Social Media and Divorce Law

 

Gordon Burrows

Gordon Burrows serves as a matrimonial and divorce lawyer working in White Plains, New York. Divorce is a major practice area for Gordon Burrows, and he was instrumental in a case that allowed Facebook page information to be used as evidence in a custody battle to prove that one parent was often away from home.

In an era when almost seven in 10 US citizens use some sort of social media platform, websites and apps like Facebook and Instagram have increasingly become a factor in modern divorce. Though these platforms seem private, friends and family can often catch wind of an angry post related to a recent ex. In some cases, social media posts are admissible as evidence against someone in divorce or child support proceedings. Even text messages must be carefully considered since these private messages can sometimes be subpoenaed.

Many divorce lawyers advise against social media use altogether during a divorce or separation, but posts that indicate anything about your financial situation or your relationship status are especially dangerous. Family situations are typically very tense, delicate, and volatile, and even a seemingly innocent post could end up being taken the wrong way. Divorce is stressful for many people, and social media can make that much worse.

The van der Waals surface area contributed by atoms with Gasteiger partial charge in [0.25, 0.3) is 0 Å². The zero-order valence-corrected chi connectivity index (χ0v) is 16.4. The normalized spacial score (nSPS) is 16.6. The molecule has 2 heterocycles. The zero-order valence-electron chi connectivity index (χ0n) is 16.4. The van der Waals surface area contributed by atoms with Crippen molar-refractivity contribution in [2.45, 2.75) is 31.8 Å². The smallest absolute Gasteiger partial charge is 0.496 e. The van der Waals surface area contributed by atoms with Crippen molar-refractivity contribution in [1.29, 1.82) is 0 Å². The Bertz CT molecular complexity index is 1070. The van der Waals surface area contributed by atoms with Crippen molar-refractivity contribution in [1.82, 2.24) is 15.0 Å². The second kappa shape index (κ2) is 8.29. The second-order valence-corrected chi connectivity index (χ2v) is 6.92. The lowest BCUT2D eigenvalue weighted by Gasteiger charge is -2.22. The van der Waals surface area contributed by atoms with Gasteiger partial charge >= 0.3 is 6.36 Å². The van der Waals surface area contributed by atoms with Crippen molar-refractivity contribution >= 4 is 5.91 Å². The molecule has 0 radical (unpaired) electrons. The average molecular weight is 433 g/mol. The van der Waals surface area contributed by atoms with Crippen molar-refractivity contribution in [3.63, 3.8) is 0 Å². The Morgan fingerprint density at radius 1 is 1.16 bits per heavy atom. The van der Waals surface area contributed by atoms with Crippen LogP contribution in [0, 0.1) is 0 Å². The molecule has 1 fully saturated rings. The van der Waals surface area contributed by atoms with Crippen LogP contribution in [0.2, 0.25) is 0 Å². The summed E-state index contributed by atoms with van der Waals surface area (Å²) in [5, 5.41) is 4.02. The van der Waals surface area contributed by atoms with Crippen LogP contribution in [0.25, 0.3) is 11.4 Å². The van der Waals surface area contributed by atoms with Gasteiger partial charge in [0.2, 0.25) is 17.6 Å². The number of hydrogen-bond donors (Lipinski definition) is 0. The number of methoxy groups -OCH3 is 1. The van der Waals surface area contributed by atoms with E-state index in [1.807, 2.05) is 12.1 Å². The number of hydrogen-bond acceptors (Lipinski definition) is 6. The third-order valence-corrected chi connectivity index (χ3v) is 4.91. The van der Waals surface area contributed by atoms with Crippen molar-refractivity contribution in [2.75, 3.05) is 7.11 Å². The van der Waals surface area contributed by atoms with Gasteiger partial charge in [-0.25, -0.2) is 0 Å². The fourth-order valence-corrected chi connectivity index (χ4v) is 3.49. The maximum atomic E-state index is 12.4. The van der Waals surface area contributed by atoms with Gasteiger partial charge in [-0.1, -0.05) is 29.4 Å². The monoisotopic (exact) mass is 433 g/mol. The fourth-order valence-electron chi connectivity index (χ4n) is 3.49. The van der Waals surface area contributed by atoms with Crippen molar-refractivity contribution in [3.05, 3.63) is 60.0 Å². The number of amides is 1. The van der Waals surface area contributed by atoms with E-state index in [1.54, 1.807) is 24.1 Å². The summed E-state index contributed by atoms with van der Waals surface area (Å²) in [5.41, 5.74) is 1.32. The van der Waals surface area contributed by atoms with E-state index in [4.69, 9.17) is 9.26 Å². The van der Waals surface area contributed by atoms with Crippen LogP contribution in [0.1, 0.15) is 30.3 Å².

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Social Media and Its Impact on Child Custody Cases

Gordon Burrows

A New York-based attorney with over three decades of experience, Gordon Burrows has practiced law in White Plains since 2004. Focused on matrimonial and family law, Gordon Burrows handles cases involving divorce as well as child custody and support matters.

With many people sharing their thoughts, feelings, and daily activities on social media today, posts on Facebook, Instagram, Twitter, and other sites often find their way into child custody cases. While little thought may go into creating these posts, such digitized quips can be used as potentially damaging evidence in family court.

One of the most common mistakes that parents make in the midst of a custody battle is to use social media to vent their frustrations against the other parent or even the attorneys and judges involved in the case. Many times, this information is viewed as public knowledge and can be used as evidence to determine a parent’s maturity and willingness to support the other parent’s relationship with their children.

Social media posts that depict a parent as irresponsible or unable to properly care for their child can also affect a judge’s decision in a child custody dispute. Because social media activity can potentially be used to determine parental fitness and character, many attorneys advise clients to be very careful with posts or avoid social media altogether during a custody case. Additionally, some family law firms now ask clients to complete a social media worksheet to help them identify potential problems.